Machiavelli, a philosopher from the Renaissance, makes a profound statement in his work, The Prince. An excerpt from this book, "The Morals of the Prince", clearly establishes a view which, at the time of its publishing, was very controversial. Now, however, his work can be related to today's society, and it is very useful in regards to helping someone understand how mankind should be managed. He posits the importance of using virtues and vices in moderation in order to be a successful leader.
In today's rambunctious and contemporary society, men are not governed as they should be, due to corruption and neglect. Leaders of countries, such as the U.S. president, do not use their power to the extent where the nation is united, because most are afraid of being viewed as tyrants and cruel men. This, therefore, contradicts what leaders should do, and Machiavelli points this out when he says, "[a leader] should not be too worried about incurring blame for any vice without which he would find it hard to save his state" (Machiavelli 222). Without authoritative leaders it is not possible for a nation to be considered united. Uniting a people is not an easy task to undertake, as humans generally look at the flaws and vices of their leaders and tend to disregard all the accomplishments a person has achieved.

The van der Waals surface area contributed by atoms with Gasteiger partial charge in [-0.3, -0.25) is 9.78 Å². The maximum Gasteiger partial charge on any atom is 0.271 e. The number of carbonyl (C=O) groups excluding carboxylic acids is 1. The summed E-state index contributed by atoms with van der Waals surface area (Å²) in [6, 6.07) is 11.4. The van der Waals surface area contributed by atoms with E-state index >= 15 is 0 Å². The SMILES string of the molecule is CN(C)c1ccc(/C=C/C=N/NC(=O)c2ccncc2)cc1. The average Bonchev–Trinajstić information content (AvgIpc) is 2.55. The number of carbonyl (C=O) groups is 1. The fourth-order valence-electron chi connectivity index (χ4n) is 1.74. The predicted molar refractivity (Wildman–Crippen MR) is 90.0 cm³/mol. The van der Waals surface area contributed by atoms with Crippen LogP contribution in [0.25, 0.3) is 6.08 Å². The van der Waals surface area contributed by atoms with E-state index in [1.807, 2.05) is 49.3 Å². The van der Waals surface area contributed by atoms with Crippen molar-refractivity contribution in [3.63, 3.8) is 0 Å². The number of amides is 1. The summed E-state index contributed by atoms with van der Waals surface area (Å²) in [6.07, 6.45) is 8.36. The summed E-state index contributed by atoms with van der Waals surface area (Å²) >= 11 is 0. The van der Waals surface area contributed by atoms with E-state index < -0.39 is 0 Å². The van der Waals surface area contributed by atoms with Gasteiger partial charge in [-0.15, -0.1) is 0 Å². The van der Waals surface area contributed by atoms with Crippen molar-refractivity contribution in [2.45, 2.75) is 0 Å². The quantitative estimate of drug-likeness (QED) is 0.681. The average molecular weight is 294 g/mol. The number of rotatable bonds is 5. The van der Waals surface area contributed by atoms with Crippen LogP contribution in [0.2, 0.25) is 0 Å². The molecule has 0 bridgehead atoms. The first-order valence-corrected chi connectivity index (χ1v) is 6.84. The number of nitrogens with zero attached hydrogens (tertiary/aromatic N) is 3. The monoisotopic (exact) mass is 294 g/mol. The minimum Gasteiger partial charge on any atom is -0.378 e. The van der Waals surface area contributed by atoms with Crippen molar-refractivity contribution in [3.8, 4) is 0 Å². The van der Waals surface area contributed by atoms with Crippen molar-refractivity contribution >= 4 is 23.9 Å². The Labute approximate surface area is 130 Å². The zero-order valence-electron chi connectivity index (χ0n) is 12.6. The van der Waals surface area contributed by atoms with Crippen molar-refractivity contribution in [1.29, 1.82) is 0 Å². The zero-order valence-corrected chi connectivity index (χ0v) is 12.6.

Leaders should not be afraid to be "stingy" when they are behaving so in order to improve their government and bring about unity (Machiavelli 222). It is important for a ruler to unite his people in order to maintain peace. Unity, however, does not necessarily mean that all people are treated equally. The concept of vices and virtues was brought up by another philosopher, Plato. Plato, unlike Machiavelli, said that a leader should rule in "virtue and wisdom" (Plato 299). He does not acknowledge the idea that vices may have to be used in order to keep the nation together. The problem with this view is that it is impossible to rule a nation successfully without using some vices, such as cruelty.